And so her dream project was launched, with Goodwin committed to building something that would honor Schenk’s legacy. Goodwin drew up original plans and then hired a local draftsman to complete drawings for the chalets. As the project moved forward, Goodwin later enlisted Malmquist Construction to tackle the complicated logistics of constructing structures 25 feet in the air.
The chalets aren’t actually built on trees. Goodwin said the coniferous species in the area couldn’t support the weight, and furthermore she didn’t want to harm the mature trees.
“They’re in the trees but not on the trees,” she said. “My whole point in doing this was not to cut the trees down.”
The chalets rest on complexly engineered and heavily reinforced pillars constructed of helical piers and I-beams, covered in a realistic-looking “bark” material that squirrels frolic on as if it’s real.
“If it fools the squirrels, I’m good with it,” she said.
Goodwin modeled the project after her Glacier Bear Retreat, which she constructed five years ago in Glacier National Park. Though the accommodations are “storybook inspired,” Goodwin approached the challenging endeavor with a meticulous seriousness honed during her nearly 40 years of real estate development.
In both the design and interior’s composition of high-quality materials, Goodwin was guided by a philosophy of mixing “super luxurious” with whimsical, asking the question: “If Hansel and Gretel got together with Harry Potter and built a house, would they put this in there?”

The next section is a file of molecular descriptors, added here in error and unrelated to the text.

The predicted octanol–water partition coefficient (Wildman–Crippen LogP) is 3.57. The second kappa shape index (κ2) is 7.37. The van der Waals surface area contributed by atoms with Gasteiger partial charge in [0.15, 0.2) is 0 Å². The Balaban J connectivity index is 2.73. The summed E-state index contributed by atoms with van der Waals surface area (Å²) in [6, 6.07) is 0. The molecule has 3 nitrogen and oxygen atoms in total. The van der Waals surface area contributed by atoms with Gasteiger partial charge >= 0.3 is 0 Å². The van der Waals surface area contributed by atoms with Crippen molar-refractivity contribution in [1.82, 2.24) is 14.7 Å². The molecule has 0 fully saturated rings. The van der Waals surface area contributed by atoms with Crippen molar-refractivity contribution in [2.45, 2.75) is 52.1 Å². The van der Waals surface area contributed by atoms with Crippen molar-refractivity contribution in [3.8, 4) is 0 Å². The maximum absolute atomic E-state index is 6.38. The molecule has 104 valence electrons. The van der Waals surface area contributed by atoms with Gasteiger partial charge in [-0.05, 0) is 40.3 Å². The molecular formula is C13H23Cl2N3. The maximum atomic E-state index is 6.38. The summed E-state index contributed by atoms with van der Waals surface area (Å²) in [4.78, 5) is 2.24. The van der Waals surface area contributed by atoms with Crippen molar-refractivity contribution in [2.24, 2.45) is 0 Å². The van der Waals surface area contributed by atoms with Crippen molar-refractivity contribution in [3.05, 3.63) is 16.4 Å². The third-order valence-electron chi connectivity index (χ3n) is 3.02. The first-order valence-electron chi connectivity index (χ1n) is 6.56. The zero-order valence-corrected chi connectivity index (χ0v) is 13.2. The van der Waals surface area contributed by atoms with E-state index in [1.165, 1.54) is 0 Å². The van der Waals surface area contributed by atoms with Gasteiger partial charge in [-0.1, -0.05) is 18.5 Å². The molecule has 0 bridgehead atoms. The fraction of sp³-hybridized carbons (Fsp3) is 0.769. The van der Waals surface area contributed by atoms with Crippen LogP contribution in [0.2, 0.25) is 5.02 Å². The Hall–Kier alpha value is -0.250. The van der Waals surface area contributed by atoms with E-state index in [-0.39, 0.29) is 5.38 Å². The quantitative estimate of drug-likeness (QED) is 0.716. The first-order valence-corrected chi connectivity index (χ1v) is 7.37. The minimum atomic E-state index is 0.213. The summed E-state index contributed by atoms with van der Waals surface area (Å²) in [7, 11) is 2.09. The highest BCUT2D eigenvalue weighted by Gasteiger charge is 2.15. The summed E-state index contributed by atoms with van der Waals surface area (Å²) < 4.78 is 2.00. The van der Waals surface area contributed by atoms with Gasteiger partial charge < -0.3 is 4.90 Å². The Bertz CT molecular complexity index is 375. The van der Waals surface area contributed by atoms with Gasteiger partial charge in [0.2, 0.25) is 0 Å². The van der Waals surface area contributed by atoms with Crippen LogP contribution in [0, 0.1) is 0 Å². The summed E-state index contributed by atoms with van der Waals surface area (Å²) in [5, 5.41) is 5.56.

Goodwin named the three chalets, which sleep anywhere between six and 10 people, after the types of trees located on the property.
“We wanted to honor the trees,” she said.
Between the time of groundbreaking in August 2016 and completion in September 2017, Goodwin estimates 150 craftspeople altogether worked on the chalets, battling harsh winters. She raved about Malmquist Construction, as well as Three Rivers Bank, which lent unwavering support to a difficult, offbeat project, as did her husband, Darryl Slattengren.
“I can’t say enough about Malmquist,” she said. “And none of this would have happened without Three Rivers Bank. They stepped in and said, ‘We believe in you and we believe in the project.’”
Bear Barinowski, project manager with Malmquist Construction, says the chalets are one-of-a-kind in their creativity of design and requisite ingenuity of engineering and construction.
“Malmquist Construction has worked on a huge array of structures in our business over the past 22 years in Whitefish,” Barinowski said. “Never has a structure captured our attention like Snow Bear Chalets.”
Dan Graves, CEO of Whitefish Mountain Resort, said the chalets “remind me of my childlike wonderment of what it would be like to live in the trees,” which is precisely Goodwin’s goal. She said adult visitors tend to get caught up in the chalets’ fairy-tale whimsy as much as their children and grandchildren do.
Goodwin’s father, a homebuilder and contractor who planted the seeds for her own development career, passed away without seeing the chalets come to fruition. But Goodwin felt his presence, and still does.
“He didn’t see it happen,” she said, “but I like to think it happened because of him.”